Assassin’s Creed: Brotherhood of Venice is the next stealth board game from V-Commandos creators
Assassin’s Creed is sneaking out a new board game.
Behind the adaptation of the long-running historical stealth video games series – specifically, 2010’s Assassin’s Creed: Brotherhood – is Triton Noir, the Montreal studio founded by ex-video game developer Thibaud de la Touanne that made its impressive debut with World War II sneakathon V-Commandos.
De la Touanne tells Tabletop Gaming that Assassin’s Creed: Brotherhood of Venice will build on the stealth gameplay in V-Commandos with a greater focus on shorter-range and melee combat, as well as an expanded inventory of items – such as a Renaissance-era parachute invented by Leonardo da Vinci – to use as up to four players infiltrate locations and eliminate targets. (A single-player mode will be present.)
Although Brotherhood of Venice will feature similar stealth-centric mechanics to V-Commandos, its systems have been simplified from a pool of 12 character actions to a handful of core abilities, such as moving and engaging in combat. This smaller initial selection of options will then be expanded with equipment skills.
“What is interesting is that we tried to have an historical approach as much as we could with V-Commandos, and with Assassin's Creed also, when creating the game,” he says.
“There is a lot of melee combat in this game, rather than shooting weapons in V-Commandos. It makes the game a little more dangerous because you have to approach your enemies more than before. I think the tactical feeling is quite similar between the two games, but at the same time it's different.”
The game will also have more of a story, with four brand new characters (including the first revealed character, Alessandra – take a look below) progressing through a dedicated narrative campaign of 20 connected ‘memory’ scenarios that can branch off into different story situations. Each mission will be around 45 minutes to play separately, with players upgrading their characters and equipment at a HQ location between scenarios.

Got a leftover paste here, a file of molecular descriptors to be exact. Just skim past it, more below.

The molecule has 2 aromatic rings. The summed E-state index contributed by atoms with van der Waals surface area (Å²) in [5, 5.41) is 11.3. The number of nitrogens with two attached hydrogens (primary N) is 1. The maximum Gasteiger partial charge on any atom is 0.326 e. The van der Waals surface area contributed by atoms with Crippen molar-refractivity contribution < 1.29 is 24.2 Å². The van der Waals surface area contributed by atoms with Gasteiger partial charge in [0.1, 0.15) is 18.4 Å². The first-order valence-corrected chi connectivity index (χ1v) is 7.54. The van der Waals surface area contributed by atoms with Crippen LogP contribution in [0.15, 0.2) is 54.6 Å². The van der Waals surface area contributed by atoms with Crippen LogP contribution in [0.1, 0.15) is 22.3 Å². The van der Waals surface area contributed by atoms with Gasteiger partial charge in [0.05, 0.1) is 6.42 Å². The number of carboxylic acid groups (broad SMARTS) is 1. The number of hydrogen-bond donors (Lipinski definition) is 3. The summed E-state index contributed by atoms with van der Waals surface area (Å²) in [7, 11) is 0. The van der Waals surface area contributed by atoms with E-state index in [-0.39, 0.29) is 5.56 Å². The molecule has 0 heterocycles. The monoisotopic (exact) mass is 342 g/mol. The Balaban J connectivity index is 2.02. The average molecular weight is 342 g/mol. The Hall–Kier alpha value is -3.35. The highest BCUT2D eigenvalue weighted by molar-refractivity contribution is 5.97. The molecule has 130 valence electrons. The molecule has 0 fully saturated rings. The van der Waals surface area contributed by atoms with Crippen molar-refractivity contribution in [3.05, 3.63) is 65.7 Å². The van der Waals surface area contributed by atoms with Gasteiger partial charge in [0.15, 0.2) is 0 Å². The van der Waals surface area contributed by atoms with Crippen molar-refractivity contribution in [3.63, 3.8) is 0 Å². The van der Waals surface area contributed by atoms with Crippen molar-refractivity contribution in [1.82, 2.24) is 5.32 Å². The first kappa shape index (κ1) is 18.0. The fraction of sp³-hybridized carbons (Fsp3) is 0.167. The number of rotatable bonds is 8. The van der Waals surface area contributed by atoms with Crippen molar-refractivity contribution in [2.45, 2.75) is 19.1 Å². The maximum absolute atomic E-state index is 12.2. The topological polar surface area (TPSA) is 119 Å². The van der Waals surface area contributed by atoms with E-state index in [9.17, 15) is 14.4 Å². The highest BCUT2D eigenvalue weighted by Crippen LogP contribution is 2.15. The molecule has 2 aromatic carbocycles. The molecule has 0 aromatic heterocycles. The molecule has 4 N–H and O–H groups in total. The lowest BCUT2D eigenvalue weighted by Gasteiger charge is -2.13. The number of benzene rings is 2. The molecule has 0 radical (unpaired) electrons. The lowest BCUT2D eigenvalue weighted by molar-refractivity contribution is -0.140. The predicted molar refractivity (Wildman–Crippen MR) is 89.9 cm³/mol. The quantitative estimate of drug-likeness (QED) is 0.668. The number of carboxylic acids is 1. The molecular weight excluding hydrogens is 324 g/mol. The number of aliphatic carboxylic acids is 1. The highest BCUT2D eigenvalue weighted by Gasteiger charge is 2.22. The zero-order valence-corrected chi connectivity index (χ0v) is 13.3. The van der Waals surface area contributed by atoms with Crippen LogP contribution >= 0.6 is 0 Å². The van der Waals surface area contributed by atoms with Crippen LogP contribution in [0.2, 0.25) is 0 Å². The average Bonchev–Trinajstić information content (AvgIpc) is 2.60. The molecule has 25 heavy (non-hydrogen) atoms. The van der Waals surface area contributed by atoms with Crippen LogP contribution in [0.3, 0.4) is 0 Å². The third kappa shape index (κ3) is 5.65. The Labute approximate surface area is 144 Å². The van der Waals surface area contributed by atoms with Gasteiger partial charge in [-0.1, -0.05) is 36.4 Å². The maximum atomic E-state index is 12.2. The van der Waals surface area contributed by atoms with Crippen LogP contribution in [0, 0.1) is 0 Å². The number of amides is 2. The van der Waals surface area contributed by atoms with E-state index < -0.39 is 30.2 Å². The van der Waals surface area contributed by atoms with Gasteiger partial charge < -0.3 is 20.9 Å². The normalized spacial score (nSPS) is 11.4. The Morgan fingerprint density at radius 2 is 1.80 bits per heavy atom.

The chapters must be played in order, too, as Brotherhood of Venice features a series of envelopes that players open before beginning a mission to unlock new equipment and events for the game’s decks of cards. De la Touanne stresses that the entire game will be fully replayable, though – don’t expect any legacy tearing up of cards.
“You don't destroy anything, you just remove some content from the game while you play and you will also have some time to do important choices that will branch the game in different directions,” he explains. “So if you want to replay it, you can do the other choice and see how it works if you want to replay the campaign.”
Although Assassin’s Creed: Brotherhood featured a competitive online multiplayer mode, Brotherhood of Venice will be fully co-operative. De la Touanne reveals that a player-versus-player variant could emerge in the future, however.
“In the base game you play all together, but we are thinking about solutions to have a competitive mode,” he says. “Same thing for V-Commandos, but for the moment it's a project. It's an option for us.”
De la Touanne says that part of the reason the board game is based on an eight-year-old entry in the Assassin’s Creed series rather than last year’s Egyptian-inspired Assassin’s Creed: Origins or this year’s ancient Greece-set Odyssey is the 16th-century Italian backdrop to the action.
“The Venice setting was in particular because Venice was an incredible city at the time and also because visually we wanted to have the ties,” he explains. “We look different to other games because of the canals and a lot of water in the game, so it was a way to be different to other games, more original.”
The distinctive location will be brought to life in environments that De la Touanne says are inspired by the level design of video games, in which the maps and missions are all made unique to avoid repetition for players. He gives one example of a mission that involves a collapsing level removed tile by tile that players must survive as they flee to the exit.
While De la Touanne assures series fans that Brotherhood of Venice will have the “soul of the video game,” he insists will be an engaging co-op board game first and foremost.
“For Assassin's Creed we are testing with fans but also with people who don't know the IP and then they react and then we adapt the content to be sure that everybody is happy with that,” he says.
“I think the fun of the game should be maybe more important than the IP. We always focus on gameplay, this is our main focus above anything. The game needs to be fun for anyone, even if you don't know the IP.”
After more than 18 months in development, Assassin’s Creed: Brotherhood of Venice will be launching on Kickstarter on November 13th, featuring miniatures of its characters.
De la Touanne confirms that the game will not be exclusive to the crowdfunding platform, with copies sold directly online “for sure” after the campaign.